By about noon, the place was nearly empty—although there were still many sites in use. When the roads seemed safer (around noon-thirty) we headed out for a final bike ride, replicating the #1 bike ride, for about 20 miles again (skipped the cabin area). The day was very humid and somewhat overcast, but no threat of rain this time.

When we pedaled past the Long Sault dam there was no outflow hitting the river side this time. Also, when we rode down the boat launch slope at the Hawkins Pt. VC, we met a goose family at the bottom, browsing near the parking lot. Otherwise, it was pretty much the same ride.

Also, when stopped for a water break at the Hawkins Point VC under a picnic shelter, we noticed some swifts? swallows? flying into their mud nests and I caught one going in to feed the young:

Also, we had missed this interesting sign on our former journeys:

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We returned for showers in some seriously overwhelmed bathhouses, badly in need of mops and refreshed supplies. It appeared that summer interns of about high school age were on cleanup duty, and they were doing it like interns mostly do—half-assed. But the showers felt good and no one was waiting and that was great.

Jack built a fire and I built a “dump cake” in the Dutch Oven, which we ate after dinner when it had cooled a bit. It was okay, but I think I can improve on the theme. For dinner, I re-heated the zucchini bake and the breakfast casserole in the Omnia and we ate in front of the fire. 

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As we were watching, something bright/neon orange shone through the woods and we figured it was some sort of freighter in the lock. So we walked along the campground loop to the waterfront (primo) sites and saw a long, low-slung ship emerge from the lock system. It looked like a giant Jelly Belly, it was so orange.

By the way—Jack and I have been testing our blood-oxygen levels (with a pulse oximeter) and our temperatures weekly since before we left home. Both have been staying normal for us each, and we are feeling fine. The good news is that, since our bicycling activities have begun, each of our pulse rates has slowed, as expected with good exercise.

Since we didn’t quite make it through all of our firewood (before the mosquitoes chased us indoors again) and since we were leaving next day, we gave our extra wood to the neighbors.

Next stop—back to Vermont to visit another private campground: a place called “Waterhouse” on Lake Dunmore, where we have a riverside (not lakeside) site.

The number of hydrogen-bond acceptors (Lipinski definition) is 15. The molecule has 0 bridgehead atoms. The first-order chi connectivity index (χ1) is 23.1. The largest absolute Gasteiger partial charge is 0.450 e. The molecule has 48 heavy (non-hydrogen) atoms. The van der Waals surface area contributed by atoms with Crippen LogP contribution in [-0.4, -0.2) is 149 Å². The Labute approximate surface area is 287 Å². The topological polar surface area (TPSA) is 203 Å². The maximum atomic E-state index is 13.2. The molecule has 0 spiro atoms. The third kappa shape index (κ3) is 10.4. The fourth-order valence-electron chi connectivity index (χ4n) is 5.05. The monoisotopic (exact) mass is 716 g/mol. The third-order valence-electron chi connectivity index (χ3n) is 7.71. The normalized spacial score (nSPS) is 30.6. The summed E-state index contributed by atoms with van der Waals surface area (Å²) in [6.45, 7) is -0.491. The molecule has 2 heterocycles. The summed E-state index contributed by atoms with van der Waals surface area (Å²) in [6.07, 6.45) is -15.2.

If you missed Part 1 of this two-part post, click here and catch up.

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These little guys surprised us by popping up inside the Clam screen house the morning we departed.

 

Gilbert Lake State Park, NY

Among our favorite campgrounds is Glimmerglass State Park, at the end of Otsego Lake opposite where Cooperstown resides. But when we made our reservations, the pandemic had not hit the US, yet Glimmerglass was already booked solid for this week in June.

What a fortuitous bump! We discovered Lake Gilbert State Park, slightly farther from Cooperstown than Glimmerglass, to the south and west. Gilbert is much smaller than Otsego but still lovely and popular. 

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 Our site, #2, gets quite a lot of morning and early afternoon sun, necessitating some AC, but it is elevated and relatively private. John, Mary, and Riley are next door in site 3. The only disadvantage of the two sites was that J&M were next to a dusty grail trail going right beside them up to a ball field (not marked on the maps) that no one appears to ever use. The staff, however, would drive up there occasionally, casting dust in J&M’s living space.

The camp area we chose is one of 2 in the campground (called Hilltop) and is grassy and open, with stately trees scattered around the middle and a large bathhouse with 4 private toilet/showers and the usual men’s and women’s group areas. There is also a dishwashing station, and a washer and dryer, but we had some reservations about the clothes washing area, as it’s outside with the dishwashing area.

When we checked in, the group bathhouse areas were closed, but the 4 private rooms were disinfected several times daily. By the time we checked out, the whole bathhouse was open.